Mark Kleiman writes apropos the drug wars in Mexico: “Any organization that is just dealing drugs, and isn’t shooting at cops and journalists and citizens, needs a good leaving-alone.”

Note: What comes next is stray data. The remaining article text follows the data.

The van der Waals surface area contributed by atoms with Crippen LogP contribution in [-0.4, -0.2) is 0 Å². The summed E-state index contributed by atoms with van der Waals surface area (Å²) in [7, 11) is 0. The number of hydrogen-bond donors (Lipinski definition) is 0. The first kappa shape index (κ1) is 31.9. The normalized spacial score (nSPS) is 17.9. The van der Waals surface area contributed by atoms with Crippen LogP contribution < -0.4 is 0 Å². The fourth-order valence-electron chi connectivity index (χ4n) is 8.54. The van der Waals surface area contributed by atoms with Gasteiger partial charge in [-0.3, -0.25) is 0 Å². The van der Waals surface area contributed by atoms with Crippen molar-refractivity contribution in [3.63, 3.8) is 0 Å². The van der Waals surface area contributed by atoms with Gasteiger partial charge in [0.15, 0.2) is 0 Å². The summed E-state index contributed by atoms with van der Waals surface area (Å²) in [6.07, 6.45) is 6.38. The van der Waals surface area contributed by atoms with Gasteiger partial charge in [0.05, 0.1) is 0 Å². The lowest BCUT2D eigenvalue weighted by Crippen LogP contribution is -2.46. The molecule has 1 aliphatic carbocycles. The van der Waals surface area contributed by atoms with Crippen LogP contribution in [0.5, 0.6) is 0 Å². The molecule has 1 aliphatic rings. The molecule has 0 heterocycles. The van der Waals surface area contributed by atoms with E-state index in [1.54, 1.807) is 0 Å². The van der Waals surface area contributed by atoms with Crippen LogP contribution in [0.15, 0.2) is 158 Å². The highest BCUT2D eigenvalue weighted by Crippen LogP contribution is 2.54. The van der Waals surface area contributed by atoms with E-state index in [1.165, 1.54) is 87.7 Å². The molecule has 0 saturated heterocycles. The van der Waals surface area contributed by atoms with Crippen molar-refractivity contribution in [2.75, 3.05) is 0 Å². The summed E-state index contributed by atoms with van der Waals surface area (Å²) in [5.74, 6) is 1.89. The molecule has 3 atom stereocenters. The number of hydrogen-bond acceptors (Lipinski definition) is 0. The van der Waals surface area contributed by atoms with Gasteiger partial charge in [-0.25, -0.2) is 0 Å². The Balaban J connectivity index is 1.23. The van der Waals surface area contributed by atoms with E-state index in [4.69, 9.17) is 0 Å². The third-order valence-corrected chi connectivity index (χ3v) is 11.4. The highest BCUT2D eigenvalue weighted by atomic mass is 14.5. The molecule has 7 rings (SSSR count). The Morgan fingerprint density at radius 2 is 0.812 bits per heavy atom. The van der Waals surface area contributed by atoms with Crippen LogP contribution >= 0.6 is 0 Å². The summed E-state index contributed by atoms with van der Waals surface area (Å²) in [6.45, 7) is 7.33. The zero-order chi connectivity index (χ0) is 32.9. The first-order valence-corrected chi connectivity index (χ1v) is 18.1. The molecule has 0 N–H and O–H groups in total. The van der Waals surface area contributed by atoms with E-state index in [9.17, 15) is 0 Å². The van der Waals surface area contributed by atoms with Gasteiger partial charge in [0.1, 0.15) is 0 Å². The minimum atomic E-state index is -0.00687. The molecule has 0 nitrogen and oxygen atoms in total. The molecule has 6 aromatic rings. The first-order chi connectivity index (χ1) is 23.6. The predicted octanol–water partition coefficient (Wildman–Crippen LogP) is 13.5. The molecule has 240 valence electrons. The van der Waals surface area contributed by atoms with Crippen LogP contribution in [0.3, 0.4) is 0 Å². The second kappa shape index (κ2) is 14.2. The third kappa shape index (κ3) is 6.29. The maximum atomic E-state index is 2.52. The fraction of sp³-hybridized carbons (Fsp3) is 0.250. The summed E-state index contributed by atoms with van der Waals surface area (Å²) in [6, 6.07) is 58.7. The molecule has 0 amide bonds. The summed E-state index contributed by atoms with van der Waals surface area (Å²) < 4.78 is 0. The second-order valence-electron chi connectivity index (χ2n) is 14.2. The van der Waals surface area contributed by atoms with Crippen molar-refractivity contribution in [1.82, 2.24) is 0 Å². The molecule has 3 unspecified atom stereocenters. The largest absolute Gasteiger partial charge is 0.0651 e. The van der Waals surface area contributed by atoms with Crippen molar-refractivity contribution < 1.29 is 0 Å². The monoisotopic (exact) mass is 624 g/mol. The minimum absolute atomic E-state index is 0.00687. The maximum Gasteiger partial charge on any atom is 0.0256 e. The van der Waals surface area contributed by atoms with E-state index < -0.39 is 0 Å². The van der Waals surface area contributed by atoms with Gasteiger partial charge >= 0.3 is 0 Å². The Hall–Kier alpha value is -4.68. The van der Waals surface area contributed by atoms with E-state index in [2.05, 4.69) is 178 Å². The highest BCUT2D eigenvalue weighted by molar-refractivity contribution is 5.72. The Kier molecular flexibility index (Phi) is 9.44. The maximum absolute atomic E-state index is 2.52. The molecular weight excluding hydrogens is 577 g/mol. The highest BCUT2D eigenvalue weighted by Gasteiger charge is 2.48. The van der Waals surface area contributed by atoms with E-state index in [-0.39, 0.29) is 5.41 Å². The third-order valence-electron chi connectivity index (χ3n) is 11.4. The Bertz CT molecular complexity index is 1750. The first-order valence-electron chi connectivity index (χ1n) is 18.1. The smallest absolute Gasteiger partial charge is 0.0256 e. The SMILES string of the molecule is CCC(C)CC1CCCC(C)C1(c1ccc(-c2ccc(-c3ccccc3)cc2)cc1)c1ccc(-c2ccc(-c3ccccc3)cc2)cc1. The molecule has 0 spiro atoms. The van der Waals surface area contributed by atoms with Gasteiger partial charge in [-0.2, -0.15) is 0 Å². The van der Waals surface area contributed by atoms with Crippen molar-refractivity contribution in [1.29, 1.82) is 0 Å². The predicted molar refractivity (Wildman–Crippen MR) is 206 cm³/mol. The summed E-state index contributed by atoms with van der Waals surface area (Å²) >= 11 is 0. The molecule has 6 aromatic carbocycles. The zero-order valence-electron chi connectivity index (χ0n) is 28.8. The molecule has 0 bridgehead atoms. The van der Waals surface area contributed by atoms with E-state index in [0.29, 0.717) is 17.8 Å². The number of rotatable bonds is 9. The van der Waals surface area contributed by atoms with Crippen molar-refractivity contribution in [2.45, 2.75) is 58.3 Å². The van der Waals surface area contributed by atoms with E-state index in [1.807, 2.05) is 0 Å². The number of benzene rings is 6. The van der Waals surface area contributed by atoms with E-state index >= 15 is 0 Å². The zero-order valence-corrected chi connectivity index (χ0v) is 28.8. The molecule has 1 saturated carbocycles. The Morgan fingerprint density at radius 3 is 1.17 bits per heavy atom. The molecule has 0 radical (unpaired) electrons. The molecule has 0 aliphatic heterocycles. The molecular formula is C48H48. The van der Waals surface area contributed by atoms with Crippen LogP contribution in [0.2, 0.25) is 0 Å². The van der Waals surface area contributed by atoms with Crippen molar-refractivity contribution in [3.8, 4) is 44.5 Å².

This seems wise. Policy in both Mexico and Afghanistan seems not to appreciate the extent to which drug interdiction has zero-sum characteristics. If you reduce global demand for illegal drugs, that hurts all drug suppliers. But if you hurt one drug supplier’s operation, that helps all rival drug suppliers. If Apple started taking its profits and using them to assist the Taliban or kill Mexican police officers, we wouldn’t “crack down on tech companies,” raid Google and Microsoft, and declare that we’d just struck a blow against high-tech malefactors. In both Mexico and Afghanistan there’s a need to identify a particular set of bad behaviors and target specifically the organizations involved in those activities. That will help rival, less malign organizations and create incentives for all drug traffickers to avoid maximally pernicious behavior.